The morning after their joyful announcement, Maggie boarded a plane bound for Los Angeles for an intensive three-month accelerator program for medical startups. Before she left, she and Nate agreed that they wanted to get married at Farm Dover in the early fall and requested that I plan the wedding, keeping it relatively small and simple in nature. I could do that!

So, between mid-March and early September, life went on, but was just a bit busier. Ed and I continued to do some traveling and kept up with all the normal parts of a busy season here on the farm. From Brooklyn, Mary designed the wedding invitation and Jack came home from China in early August and went to work getting the farm “wedding ready” as well as learning some new pieces on his accordion. Maggie and Nate stayed busy with work, renovating their home, and planning with Nate’s mom and dad a night-before-the-wedding backyard dinner at their place.

And then, before we knew it, it was time. Well, actually, it was pouring down rain when it was time. So we just delayed the ceremony for a bit and instead began the reception. Soon enough, the rain let up and Jack began to play the prelude. Daughter Mary, Maggie’s maid of honor, walked down the stone path from the house, and stood with Mike, Nate’s best man and brother-in-law. Preacher Doug Slagle stood beside Nate. Once the prelude was finished, there was a pause, then Jack began playing the processional cantata. Ed took Maggie’s hand and together they made the walk down the path.

The pictures really do a wonderful job of telling this story. If you follow me on Instagram you may have seen these already. I trust you will agree that they are worth preserving here in this space. (Note: unless noted otherwise, these photos were taken by the incredibly talented Ashley Glass of Ashley Glass Photography.) 

Sandy's sunflowers and Mary's hand-painted sign let our guests know that they had arrived.
Photo by sister Sherry.
Maggie and Nate were so relaxed, not thrown off by the rain one bit.
Her mother, on the other hand, kept peering out the door toward the brightening horizon. 
Guests dropped their wet umbrellas at the door and made their way inside.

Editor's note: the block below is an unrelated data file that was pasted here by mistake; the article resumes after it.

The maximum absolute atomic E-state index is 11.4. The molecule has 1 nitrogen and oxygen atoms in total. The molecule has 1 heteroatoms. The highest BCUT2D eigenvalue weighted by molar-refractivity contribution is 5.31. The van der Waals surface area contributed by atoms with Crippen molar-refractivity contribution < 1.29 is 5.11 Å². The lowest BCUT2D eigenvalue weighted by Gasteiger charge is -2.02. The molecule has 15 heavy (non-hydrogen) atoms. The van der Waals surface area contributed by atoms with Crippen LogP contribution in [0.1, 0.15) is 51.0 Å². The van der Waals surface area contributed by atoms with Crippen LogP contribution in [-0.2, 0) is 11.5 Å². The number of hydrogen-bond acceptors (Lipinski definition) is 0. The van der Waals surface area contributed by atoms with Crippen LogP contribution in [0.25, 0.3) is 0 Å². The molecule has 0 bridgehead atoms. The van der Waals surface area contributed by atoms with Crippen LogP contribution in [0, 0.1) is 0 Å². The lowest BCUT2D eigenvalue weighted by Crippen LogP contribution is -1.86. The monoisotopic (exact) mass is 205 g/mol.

The rain stopped and Jack began playing.
The bride, waiting at the top of the stairs.
The father-of-the-bride holding tightly to Maggie's hand as they make their way down to the cottage.
That look says it all. Photo by sister Sherry.
The ceremony: short and very sweet.
Introducing Maggie Galloway and Nate Pinney
(Yes, she is keeping her name: once a Galloway; always a Galloway)
My girls. My sister Kathy made Maggie's bouquet; it included blackberry brambles and crabapples. 
Nate's restored El Camino served as the beer truck.
Pies, instead of cake.
Jack and Nate's sister, Amy, performed a duet.
Listening to the heartfelt toasts.
The stars came out.
A bonfire was lit. Somores and Bourbon consumed.
Many of the guests camped out. 
The next morning dawned beautifully.
Breakfast for the campers was hosted by Karen and Julie.
A perfect end to a perfect weekend.

Resources and Thank Yous
  • Invitation design: Mary Galloway
  • Ceremony music: Jack Galloway
  • Post dinner duet: Jack Galloway and Amy Pinney
  • Photography: Ashley Glass of Ashley Glass Photography
  • Officiant: Rev. Doug Slagle
  • Catering: Farm to Fork Food
  • Pies: Flour de Lis Bakery
  • Wine, Beer and Bourbon: The Wine Rack
  • Flower arrangements: Kathy Brooks, Jason Jennings and Lynn Kunau
  • Sunflowers, zinnias and wildflowers: Sandy Topy
  • Detailed “to do” list: Patrice Paton
  • Lunch on Friday: Jackie Bickel
  • Table setup: Patrice Paton, Glenda Bumpas, Amy Pinney, Lisa Pinney, Sherry Leavell and Julie Ensor
  • Lunch on Saturday: Patrice Paton
  • El Camino beer truck: restored by Nate Pinney, driven to Farm Dover by Doug Pinney.
  • Party in northern Kentucky hosted by Connie and Jeff Schaaf (Nate’s godparents and aunt and uncle)
  • Party in Louisville at the Gralehaus (same night as the Bardstown Road Zombie Walk!) hosted by Jackie Bickel, Lynn Kunau and Robin Seiler
  • Party on Friday night at Maggie and Nate’s hosted by Lisa and Doug Pinney
  • Morning-after breakfast at Farm Dover hosted by Karen and Julie Wunderlin; food provided by Wiltshire Pantry

As you can see, this was an effort by lots of people who joined together to support Maggie and Nate on this, their very special day. We are grateful to them all.